Look out Valentine’s Day! The holidays – and all of the enchanting props that come with the season – are one of the most romantic times of the year. While tinsel and twinkling lights have their charm, the time-tested romantic favorite has always been mistletoe.
From mythical legends to Justin Bieber’s current chart-topper, mistletoe has traveled through decades and cultures to become, well, the coziest holiday tradition. So if you’ve ever wondered who first puckered up under sprigs of green holly, read on.
The Middle Ages
Mistletoe was one of the most sacred plants to Celtic Druids in Roman times. According to European folklore, it was believed to bestow life and fertility, protect from poison and arouse the deepest desires. Druid priests cut the mistletoe from oak trees only using golden sickles, while the Greeks hung branches from ceilings to ward off evil spirits. And in Scandinavia, the mistletoe was a plant of peace under which enemies could declare truce.
The Tale of Baldur
We can’t forget about the Norse myths – most notably, the tale of Baldur. Baldur’s mother, the goddess Frigga, designated every plant, animal and object to protect Baldur from harm. Overlooking the mistletoe, the mischievous god Loki tricked another god to kill Baldur with a spear created from the very same plant. Some believed Frigga’s tears became the white berries of the plant.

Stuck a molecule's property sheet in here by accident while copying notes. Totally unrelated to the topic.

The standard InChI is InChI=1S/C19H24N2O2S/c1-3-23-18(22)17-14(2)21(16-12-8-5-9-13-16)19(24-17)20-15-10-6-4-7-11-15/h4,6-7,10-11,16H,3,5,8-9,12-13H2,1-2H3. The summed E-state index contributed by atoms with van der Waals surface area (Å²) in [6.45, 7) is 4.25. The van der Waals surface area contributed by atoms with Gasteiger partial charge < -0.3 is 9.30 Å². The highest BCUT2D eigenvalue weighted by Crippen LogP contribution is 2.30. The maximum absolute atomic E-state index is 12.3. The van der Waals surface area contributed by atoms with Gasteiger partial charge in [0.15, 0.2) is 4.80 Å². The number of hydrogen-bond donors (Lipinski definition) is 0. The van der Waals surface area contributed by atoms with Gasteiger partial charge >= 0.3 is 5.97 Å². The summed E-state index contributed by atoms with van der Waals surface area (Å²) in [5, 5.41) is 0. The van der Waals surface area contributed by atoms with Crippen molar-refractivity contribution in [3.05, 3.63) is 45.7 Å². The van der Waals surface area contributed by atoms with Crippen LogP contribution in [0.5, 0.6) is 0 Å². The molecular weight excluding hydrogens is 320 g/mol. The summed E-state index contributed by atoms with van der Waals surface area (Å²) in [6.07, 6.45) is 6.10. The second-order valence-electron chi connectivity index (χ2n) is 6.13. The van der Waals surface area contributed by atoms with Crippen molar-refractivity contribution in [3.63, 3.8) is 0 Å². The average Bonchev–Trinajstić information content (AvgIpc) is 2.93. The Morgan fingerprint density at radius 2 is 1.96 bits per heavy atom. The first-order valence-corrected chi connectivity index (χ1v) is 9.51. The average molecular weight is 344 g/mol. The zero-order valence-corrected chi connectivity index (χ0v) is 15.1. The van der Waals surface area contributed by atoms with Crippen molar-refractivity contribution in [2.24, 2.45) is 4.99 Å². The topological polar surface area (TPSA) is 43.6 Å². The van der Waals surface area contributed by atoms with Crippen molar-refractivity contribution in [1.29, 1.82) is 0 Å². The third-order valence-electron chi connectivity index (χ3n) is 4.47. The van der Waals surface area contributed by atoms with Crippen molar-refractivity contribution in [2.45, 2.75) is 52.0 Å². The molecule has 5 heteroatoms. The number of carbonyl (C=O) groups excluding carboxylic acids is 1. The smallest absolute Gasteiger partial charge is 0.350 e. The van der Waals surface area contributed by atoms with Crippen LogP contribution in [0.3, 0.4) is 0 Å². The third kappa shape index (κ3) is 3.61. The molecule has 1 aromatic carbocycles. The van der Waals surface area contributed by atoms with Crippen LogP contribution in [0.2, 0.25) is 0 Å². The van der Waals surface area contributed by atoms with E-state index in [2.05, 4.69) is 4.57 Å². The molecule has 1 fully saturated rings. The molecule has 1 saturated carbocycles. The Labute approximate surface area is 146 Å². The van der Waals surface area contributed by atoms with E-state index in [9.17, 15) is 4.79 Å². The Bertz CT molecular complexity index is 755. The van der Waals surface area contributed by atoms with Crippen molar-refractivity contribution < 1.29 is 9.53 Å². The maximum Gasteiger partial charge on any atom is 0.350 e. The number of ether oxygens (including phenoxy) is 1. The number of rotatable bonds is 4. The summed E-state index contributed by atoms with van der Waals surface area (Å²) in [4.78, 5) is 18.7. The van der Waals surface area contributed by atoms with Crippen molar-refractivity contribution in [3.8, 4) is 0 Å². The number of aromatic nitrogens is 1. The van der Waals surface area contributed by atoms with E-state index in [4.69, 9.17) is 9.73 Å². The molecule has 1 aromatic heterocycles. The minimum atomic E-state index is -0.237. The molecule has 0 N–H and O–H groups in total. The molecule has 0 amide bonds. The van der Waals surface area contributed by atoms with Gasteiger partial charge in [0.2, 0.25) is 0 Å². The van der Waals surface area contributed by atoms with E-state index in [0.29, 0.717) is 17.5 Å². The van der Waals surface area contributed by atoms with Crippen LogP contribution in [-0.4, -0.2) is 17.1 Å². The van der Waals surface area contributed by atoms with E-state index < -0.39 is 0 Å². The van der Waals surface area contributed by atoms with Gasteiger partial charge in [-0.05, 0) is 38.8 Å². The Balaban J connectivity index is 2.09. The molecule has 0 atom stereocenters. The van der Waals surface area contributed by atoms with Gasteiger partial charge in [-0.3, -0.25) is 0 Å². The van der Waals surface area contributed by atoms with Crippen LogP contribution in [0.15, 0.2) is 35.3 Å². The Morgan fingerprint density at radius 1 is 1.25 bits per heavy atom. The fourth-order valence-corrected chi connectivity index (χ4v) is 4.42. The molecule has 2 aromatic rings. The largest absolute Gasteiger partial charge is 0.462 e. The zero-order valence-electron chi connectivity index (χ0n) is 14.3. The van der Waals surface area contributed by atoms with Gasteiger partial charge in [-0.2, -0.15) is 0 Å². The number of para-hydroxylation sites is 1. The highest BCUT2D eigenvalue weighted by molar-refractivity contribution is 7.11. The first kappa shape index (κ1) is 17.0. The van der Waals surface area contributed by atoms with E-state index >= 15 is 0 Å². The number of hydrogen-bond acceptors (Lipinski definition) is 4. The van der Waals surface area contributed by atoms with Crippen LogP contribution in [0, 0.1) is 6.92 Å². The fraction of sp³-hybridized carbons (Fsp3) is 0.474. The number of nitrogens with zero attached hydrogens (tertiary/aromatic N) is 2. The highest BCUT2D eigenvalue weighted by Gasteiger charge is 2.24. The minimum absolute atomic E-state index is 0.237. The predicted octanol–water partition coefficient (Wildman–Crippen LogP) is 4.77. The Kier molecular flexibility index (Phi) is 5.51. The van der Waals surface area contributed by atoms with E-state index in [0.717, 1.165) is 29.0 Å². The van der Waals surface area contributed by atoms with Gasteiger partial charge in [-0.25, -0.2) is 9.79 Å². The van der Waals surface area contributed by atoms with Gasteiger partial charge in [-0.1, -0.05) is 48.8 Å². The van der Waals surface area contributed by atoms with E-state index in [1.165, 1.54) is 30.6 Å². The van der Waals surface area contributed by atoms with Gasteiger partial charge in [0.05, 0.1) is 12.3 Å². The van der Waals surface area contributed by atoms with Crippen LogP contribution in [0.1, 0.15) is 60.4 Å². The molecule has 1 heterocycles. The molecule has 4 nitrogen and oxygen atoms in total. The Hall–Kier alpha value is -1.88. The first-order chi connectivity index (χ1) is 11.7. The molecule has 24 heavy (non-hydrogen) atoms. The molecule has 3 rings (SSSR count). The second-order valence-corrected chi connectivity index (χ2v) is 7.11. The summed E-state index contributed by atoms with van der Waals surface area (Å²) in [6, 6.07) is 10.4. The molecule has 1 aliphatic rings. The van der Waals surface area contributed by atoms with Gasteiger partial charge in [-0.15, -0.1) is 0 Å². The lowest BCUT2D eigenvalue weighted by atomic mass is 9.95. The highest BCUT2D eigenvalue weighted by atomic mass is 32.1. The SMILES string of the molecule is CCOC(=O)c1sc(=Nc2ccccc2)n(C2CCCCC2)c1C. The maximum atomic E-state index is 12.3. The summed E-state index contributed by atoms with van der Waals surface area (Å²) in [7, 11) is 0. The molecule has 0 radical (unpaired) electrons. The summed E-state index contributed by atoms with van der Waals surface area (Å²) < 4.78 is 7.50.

In pain, Frigga cursed the world with frigid winters until she brought Baldur back to life. From then on, she labeled the mistletoe sacred, ordering it to bring love into the world. Ever since, anyone who passed the plant would celebrate Baldur’s life by kissing beneath it. Fascinating stuff, huh?
In 18th century England, it was said that a woman standing underneath the mistletoe could not refuse a kiss. And if a girl remained without a smooch, she couldn’t expect to marry the following year.
Today, mistletoe hangs above doorways as a symbol of friendship, peace and a little bit of love. Get your kisses this Christmas with our fave mistletoe picks, below!